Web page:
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18 Feb - 24 Feb , 2012
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Gali Gali Chor HaiThis Week MAG Recommends

Gali Gali Chor Hai
While credit must be given to writer-director Rumy Jaffery for focusing on the issue of corruption, noble intentions don't necessarily make a notable work of art. Certainly Gali Gali Chor Hai must have sounded amusing and topical on paper. It is a savagely stinging satire on the harassment of the average law-abiding middleclass man, played by Akshaye Khanna, in the hands of various, law enforcers, goons and politicians all of whom infest the city of Bhopal with the destructive determination of termites eating into a 'system' that has ceased to be moral or ethical. Sadly the satire doesn't evoke any empathy for the common hero of this film who is sucked into the vicious vortex of bribery and palm-greasing for no seemly reason. While the ambience, characters and the plight of the hero seem authentic, the lazy movement of the story suggests a far less involving sequence of events than what you set out to witness. This film is an absolute no-no even for those wishing for some light-hearted humour.

The Woman In Black The Woman In Black
Arthur Kipps (Daniel Radcliffe) is barely holding on in life, having lost his wife during the birth of their child and struggling to stay employed as a lawyer. To stay afloat, Kipps reluctantly takes on the job of settling the legal affairs of a recently deceased widow. Living in her home (the haunted house), Kipps quickly realises there's more to the woman's life than he realised, unravelling her mysterious connections to a string of child deaths and a ghostly presence in the home. Even with pressure from the townspeople, Kipps continues his investigation, hoping to right any wrongs he's accidentally caused by putting the violent Woman In Black to rest. Radcliffe bounces back and forth between the dusty mansion, made even more forbidding by the high tides that routinely cut it off from civilisation, and a town full of wide-eyed psychos who live in fear of the kid-killing Woman in Black. The film is visually appealing and dramatically bland, but the presence of Daniel Radcliffe injects some life into the script.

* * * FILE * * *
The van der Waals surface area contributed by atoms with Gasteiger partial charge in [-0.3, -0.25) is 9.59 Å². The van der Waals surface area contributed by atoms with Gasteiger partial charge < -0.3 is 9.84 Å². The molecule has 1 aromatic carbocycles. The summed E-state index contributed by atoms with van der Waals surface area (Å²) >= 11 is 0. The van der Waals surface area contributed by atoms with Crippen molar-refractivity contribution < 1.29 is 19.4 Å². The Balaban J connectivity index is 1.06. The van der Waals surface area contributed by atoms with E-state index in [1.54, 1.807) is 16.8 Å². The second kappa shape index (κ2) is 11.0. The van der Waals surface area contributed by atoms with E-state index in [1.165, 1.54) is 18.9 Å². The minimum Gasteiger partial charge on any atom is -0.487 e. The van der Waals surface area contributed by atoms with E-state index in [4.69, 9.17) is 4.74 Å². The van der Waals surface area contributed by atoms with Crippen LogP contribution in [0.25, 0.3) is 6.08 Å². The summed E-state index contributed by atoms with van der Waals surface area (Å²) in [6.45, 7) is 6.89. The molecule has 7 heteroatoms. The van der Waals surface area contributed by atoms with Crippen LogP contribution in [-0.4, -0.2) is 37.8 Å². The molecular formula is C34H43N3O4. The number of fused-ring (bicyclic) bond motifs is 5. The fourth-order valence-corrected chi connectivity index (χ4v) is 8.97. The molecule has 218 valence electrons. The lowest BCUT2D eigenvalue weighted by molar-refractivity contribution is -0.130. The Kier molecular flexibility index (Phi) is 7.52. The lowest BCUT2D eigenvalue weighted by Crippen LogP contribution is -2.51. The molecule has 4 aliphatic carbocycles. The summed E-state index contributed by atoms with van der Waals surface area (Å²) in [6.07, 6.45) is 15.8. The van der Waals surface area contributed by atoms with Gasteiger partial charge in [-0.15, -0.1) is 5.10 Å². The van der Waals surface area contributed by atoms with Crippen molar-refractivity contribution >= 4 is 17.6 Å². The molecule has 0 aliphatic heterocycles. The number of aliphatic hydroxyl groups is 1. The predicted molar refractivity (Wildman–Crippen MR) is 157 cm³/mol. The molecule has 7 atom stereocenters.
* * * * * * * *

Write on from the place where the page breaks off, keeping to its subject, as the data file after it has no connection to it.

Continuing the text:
ChronicleChronicle
Chronicle, a dark sci-fi thriller about teenage superheroes that begins with Andrew, a pale lad, switching on a camera and declaring to his father, who fumes outside his bedroom door, that he intends to 'film everything'. Narrating in a gloomy, nasal drone, he documents the daily indignities of high school – being accosted by bullies and eating lunch alone on the. Andrew's circumstances change considerably when he, his cousin Matt, and Steve, the school's reigning alpha male, chance upon a hole in a forest clearing that leads them deep underground, where they encounter something strange and otherworldly. Soon thereafter, the boys begin to manifest powers of telekinesis that would make anyone envious. The boys play pranks on unsuspecting department-store shoppers and try to one-up each other with increasingly hazardous stunts. Chronicle's director demonstrates a keen grasp of sci-fi theatrics but the film's vision is so determinedly bleak that it ends as a drama.

W.E.W.E.
Madonna now lavishes the full force of her empathy and historical sense in her second movie as director and co-writer. The heroine is Wallis Simpson who fell in love with the British king, Edward VIII, who was supposed to have given up everything for her. But what, Madonna's film asks poignantly, did she give up for him? Andrea Riseborough plays Wallis in the 1930s, and in a parallel world, Abbie Cornish plays Wally, a lonely, beautiful, abused but reassuringly wealthy woman in Manhattan in 1998, who finds herself obsessed with Wallis's story and haunted by the gutsy Mrs Simpson herself. The multi-tier concept is pinched from Michael Cunningham's The Hours. This is one long humourless film, in which we get to feel their pain and appreciate their emotional victimhood. The fantastically wooden drama moves in a deafening series of clunks; set-pieces are agonisingly orchestrated, and Madonna's historical perspective is eccentric.

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